As much as I wish I did, I have zero league sources, so (obviously) everything I say has no factual backing to it in terms of legitimate claims; lots of "educated" guesses going on over here.
That being said, Kyrie Irving is leaving the Boston Celtics this summer. He has to be, right? Of all the impending big-name free agents, Kyrie seems to be the least content with his current situation, and the Celtics are clearly falling apart at the seams. Despite "The Podfather" Bill Simmons' claim that his hometown team would win 67 games (he wasn't the only one, though; myself and many others had them going to or winning The Finals), the Celtics find themselves as the fifth-seed (37-25) and in the midst of a four-game losing streak. Nobody on the team is playing up to championship standards, their body language looks as bad (if not worse) than the equally-disappointing Lakers', and most importantly, the team isn't united.
A big factor in Kyrie's decision will mount on how the Celtics perform in the playoffs. Just a few days ago he said Boston could beat anyone in a seven-game series, and yesterday he told reporters he's excited for the regular season to be over. This is the quote that stood out to me most: "I don’t think anybody in the Eastern Conference can really compete with us at a high level when we’re playing the way we’re supposed to be playing." (via SB Nation Celtics Blog) That could be said for a lot of teams, including the Lakers and even the Warriors, but it's been the narrative for the Celtics all season long. "Just wait for them to click, once they do they'll be unstoppable!" There are 20 games left in the Celtics' regular season; it sure doesn't look they're going to start playing like they should. They're in no danger to miss the playoffs thanks to the East being beyond top-heavy, but there's an imminent threat of a first-round exit. If the playoffs were to start tonight, the Celtics would be tipping off Game 1 against the Philadelphia 76ers in Philly, and it doesn't seem likely Boston would come out on top of that series. In the 2018 Playoffs, the Celtics had a pretty bad road record (something like 1-7 or 2-6/7, I don't know I couldn't find the exact stat) so they'd be at an instant disadvantage without home-court. I know Kyrie has won a championship and has come up big in crucial playoff moments, but I just don't think this team fucks with each other at all and that's going to hurt them so much come April.
Above are the stats of the players I would call the most vital to team success. The only Celtic that sticks out to me is Kyrie; based on PER, the rest of his teammates are average, including "star" Jayson Tatum. After last season's impressive playoff run led by Tatum, Terry Rozier, and Jaylen Brown (that ended in Game 7 of the ECF against LeBron's Cavs), everybody was riding high on the idea that this team would instantly make it to The Finals with Kyrie and Gordon Hayward coming back from injuries that forced them to miss the entirety of the postseason. If anything, adding those two made it worse. I think the three young guys who led the charge in the playoffs considered themselves ready to lead and take that next step, but Kyrie and Hayward were All-Stars and probably tried to make it known that it's still their team (even though Hayward and his max contract have become quite an albatross). There have been so many quotes over the last few weeks from players and head coach Brad Stevens about how nobody is on the same page and how everyone's playing for themselves, not the team. Mixed with below-average performances, all this on-and-off court drama has been detrimental to the team's success, and if they want any chance of beating Milwaukee, Toronto, or Philly, they need to iron out their issues now. (I just don't think it's possible that they do.)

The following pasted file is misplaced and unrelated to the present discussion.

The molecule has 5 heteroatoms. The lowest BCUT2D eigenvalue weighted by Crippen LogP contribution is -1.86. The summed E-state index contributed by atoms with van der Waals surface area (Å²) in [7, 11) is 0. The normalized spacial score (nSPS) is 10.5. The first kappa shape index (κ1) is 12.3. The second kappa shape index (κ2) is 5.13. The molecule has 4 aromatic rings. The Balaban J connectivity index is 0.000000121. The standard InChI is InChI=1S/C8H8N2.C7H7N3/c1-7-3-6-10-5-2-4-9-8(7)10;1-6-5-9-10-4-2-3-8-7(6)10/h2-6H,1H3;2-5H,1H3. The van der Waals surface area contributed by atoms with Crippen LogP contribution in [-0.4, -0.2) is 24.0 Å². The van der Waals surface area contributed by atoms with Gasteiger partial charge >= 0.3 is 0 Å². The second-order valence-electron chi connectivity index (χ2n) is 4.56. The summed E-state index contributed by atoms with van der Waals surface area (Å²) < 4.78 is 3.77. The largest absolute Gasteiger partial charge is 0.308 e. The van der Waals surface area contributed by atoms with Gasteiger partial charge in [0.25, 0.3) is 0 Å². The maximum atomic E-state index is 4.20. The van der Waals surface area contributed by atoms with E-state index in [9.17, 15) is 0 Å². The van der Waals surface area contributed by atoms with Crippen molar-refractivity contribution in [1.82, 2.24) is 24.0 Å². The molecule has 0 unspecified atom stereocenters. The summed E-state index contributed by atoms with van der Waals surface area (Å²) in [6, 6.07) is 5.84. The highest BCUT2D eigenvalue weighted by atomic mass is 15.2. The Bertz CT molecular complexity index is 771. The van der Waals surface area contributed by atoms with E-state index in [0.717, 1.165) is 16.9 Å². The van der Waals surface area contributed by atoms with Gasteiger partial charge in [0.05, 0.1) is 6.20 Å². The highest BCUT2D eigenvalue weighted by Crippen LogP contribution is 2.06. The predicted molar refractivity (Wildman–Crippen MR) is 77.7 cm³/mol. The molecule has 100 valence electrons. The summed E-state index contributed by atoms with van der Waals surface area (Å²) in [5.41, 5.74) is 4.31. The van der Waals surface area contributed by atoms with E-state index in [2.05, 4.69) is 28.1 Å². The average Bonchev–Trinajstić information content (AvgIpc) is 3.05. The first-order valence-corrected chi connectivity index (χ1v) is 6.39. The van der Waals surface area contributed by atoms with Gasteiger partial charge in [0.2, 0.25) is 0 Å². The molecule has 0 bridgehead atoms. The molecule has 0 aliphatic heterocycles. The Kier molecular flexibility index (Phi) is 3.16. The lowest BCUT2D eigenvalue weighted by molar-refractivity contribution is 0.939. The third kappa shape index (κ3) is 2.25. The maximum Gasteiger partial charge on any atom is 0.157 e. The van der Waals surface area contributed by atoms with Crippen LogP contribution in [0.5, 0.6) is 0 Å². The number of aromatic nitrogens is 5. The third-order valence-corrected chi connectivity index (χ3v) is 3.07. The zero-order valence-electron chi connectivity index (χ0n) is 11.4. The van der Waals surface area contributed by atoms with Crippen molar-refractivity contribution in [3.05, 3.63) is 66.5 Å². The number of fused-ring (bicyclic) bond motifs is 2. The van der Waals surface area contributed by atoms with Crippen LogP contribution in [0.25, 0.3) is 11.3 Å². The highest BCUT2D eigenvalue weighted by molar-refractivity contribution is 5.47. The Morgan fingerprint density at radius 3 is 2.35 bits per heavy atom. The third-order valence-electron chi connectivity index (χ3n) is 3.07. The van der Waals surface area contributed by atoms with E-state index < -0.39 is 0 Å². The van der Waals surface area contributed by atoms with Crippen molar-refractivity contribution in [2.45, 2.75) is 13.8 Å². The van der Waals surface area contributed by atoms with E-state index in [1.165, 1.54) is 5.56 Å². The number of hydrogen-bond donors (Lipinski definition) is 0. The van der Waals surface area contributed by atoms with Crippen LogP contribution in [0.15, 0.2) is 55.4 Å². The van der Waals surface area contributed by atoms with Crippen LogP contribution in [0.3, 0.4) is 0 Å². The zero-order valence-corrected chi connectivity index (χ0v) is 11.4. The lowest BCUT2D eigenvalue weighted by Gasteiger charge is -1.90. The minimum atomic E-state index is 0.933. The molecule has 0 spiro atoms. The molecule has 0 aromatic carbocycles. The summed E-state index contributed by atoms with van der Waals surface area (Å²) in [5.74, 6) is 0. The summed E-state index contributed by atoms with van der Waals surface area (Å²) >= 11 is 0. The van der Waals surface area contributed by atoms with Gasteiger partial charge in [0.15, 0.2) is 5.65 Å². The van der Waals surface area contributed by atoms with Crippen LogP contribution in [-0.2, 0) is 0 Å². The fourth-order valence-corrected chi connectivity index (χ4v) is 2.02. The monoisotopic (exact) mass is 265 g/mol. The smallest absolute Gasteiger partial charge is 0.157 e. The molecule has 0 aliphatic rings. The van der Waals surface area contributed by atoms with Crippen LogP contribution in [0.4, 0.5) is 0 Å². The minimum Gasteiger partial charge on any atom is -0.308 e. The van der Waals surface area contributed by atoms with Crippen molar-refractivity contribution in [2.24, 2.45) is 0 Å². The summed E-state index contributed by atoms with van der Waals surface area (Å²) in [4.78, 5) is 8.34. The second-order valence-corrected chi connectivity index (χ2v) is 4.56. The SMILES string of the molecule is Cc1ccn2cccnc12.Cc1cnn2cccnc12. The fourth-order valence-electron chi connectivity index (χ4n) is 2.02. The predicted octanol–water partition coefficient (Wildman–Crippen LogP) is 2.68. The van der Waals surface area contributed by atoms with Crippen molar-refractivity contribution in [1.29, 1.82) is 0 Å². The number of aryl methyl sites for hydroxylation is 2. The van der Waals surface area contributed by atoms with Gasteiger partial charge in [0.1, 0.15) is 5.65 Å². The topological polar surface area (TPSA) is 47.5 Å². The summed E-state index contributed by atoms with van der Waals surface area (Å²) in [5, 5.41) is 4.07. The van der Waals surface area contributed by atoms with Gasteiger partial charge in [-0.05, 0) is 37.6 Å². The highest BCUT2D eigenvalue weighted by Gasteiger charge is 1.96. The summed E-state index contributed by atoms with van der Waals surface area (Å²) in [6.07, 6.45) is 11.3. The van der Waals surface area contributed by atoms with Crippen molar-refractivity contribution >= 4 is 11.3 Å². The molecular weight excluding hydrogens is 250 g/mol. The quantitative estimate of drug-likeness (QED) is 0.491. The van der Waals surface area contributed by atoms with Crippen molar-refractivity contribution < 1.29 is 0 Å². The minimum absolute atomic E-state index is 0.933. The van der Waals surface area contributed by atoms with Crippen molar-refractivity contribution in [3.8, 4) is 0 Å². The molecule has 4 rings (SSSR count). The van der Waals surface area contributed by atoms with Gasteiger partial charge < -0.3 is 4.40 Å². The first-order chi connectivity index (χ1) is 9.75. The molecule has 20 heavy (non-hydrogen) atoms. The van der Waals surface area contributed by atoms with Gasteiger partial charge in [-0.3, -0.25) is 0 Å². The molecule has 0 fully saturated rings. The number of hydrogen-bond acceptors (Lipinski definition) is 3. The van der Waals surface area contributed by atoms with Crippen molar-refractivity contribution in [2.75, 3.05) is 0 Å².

When Kyrie requested a trade from Cleveland in July 2017, he did it with the intention of becoming the face of a franchise; he wanted to lead a team to championship glory. After almost two seasons at the helm, it doesn't seem like Kyrie is fit to be a prototypical leader. Too often his comments don't match with teammates, especially those about chemistry and solving on-court problems, and it feels like a bit of a John Wall-Wizards situation where there's a real sense that Kyrie's teammates don't really like him. In fact, they play worse with him. Over his last seven games played, Kyrie is averaging 23.6 points 6.3 assists on almost 49% shooting, but the Celtics are 1-6 over that stretch. In the three games Kyrie has missed since February 5, the Celtics are 3-0, and in the 11 total games he's sat out thus far, Boston is 9-2. I'm not saying Kyrie makes the Celtics worse, but he clearly doesn't make them much better. Their record without him kinda makes sense, though, I mean they were one game from The Finals without him (insert eye emoji).
Unless Boston somehow makes or wins The Finals, it seems like Kyrie is gone come July 1, and you know what? He's going to look incredible in purple and gold alongside LeBron. While I've convinced myself he's heading to LA, I don't actually have the slightest clue. New York keeps getting their name tossed in the hat, but why would any star in their right mind go to the absolute shit show that is the Knicks? Unless KD goes with him and they get Zion, there's really nothing appealing about it. I'd argue the Bulls are a more attractive destination for Kyrie, and I would welcome him with very open arms to the Madhouse.
Remember to keep listening to "The Fro + The Flow", and if you aren't, why? Do you not want to see us succeed? Just tune in for a little, you might like it.